With respect to antibody testing, it’s a critical piece to think about. We have access to a whole battery of tests. Small cell lung cancer has been associated with more than one paraneoplastic disorder, ranging from ataxia, encephalitis, neuropathies, as well as Lambert-Eaton myasthenic syndrome. It’s difficult to know whether there are more than one of those going on at the same time. Our general approach, if you’re coming from the cancer side, or we have a constellation of symptoms that’s hard to put your finger on, is a panel of antibody testing because you have the highest yield. Any individual antibody in that panel is probably rare. We talk about things like anti-Hu and anti-Yo antibodies as being pathognomonic for particular disorders, but they are rarely encountered. You’re more likely to pick something up if you look at a broad panel. Conversely, if we’re in the room on the neuromuscular side of things, and you’ve done the EMG [electromyography] and we know there’s a neuromuscular junction disorder, we might limit our testing to antibodies for myasthenia or Lambert-Eaton myasthenic syndrome rather than other antibodies that are more relevant for brain- or spinal cord-related paraneoplastic syndromes.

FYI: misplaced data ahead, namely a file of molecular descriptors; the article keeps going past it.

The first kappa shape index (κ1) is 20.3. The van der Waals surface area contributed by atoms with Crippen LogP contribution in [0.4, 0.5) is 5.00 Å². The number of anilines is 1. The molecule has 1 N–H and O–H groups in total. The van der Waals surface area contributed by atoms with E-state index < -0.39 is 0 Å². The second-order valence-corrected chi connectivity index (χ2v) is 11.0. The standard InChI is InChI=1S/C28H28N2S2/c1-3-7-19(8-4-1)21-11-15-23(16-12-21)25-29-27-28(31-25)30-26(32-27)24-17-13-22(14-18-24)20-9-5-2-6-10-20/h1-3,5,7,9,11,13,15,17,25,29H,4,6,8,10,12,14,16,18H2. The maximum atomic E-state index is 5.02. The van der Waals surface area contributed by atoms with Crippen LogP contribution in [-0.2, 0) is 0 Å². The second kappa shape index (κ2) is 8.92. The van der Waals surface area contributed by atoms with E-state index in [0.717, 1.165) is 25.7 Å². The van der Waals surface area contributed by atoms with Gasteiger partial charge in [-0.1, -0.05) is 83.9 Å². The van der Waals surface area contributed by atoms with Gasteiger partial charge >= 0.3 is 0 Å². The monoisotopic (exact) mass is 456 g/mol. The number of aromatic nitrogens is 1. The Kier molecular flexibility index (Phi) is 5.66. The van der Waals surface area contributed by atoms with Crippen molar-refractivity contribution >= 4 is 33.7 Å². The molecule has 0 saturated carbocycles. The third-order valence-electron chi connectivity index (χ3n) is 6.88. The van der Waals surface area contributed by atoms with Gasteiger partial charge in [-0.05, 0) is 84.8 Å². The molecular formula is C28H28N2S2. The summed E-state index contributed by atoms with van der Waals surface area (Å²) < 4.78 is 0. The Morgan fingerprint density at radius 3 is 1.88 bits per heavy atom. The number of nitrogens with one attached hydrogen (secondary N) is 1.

It’s great to have that kind of sensitive testing available, where we can do a whole panel and be sure not to miss anything, but it does raise some concerns about specificity. Patients with small cell lung cancer may have low levels of various antibodies, even without a symptomatic or definable neurological condition occurring. That is not surprising, it reflects that the immune system is responding to these cancers appropriately and doing its job to generate antibodies and cell-mediated response against the tumor cells, which is good. It’s helping to fight off cancer. We must ensure we’re using our clinical judgment as well. When we talk about misdiagnosis of Lambert-Eaton syndrome, there’s a lack of recognition of the disease and underdiagnosing. But there’s also the risk that if you send the big antibody panel for everybody who’s a little fatigued or tired, you’ll occasionally turn up some antibodies. We’ll see many cases where someone has a low level of voltage-gated calcium channel antibodies, and someone has labeled them with Lambert-Eaton myasthenic syndrome when they had none of the symptoms or physical findings to go along with that.
These tests are useful tools, but the antibody is not 100% diagnostic of the condition. It’s very sensitive, if you have Lambert-Eaton you’re likely to have the antibodies, but in our practice, many people who have the antibodies don’t have Lambert-Eaton syndrome. We must put these things into context: our clinical judgment, the antibody testing, and the ancillary testing, whether it be electrodiagnostic testing or imaging.
David Gerber, MD: It’s almost analogous to the rheumatologist whose clinic panel is filled with asymptomatic people with positive ANA [antinuclear antibody], and not knowing where to go next.
Transcript edited for clarity.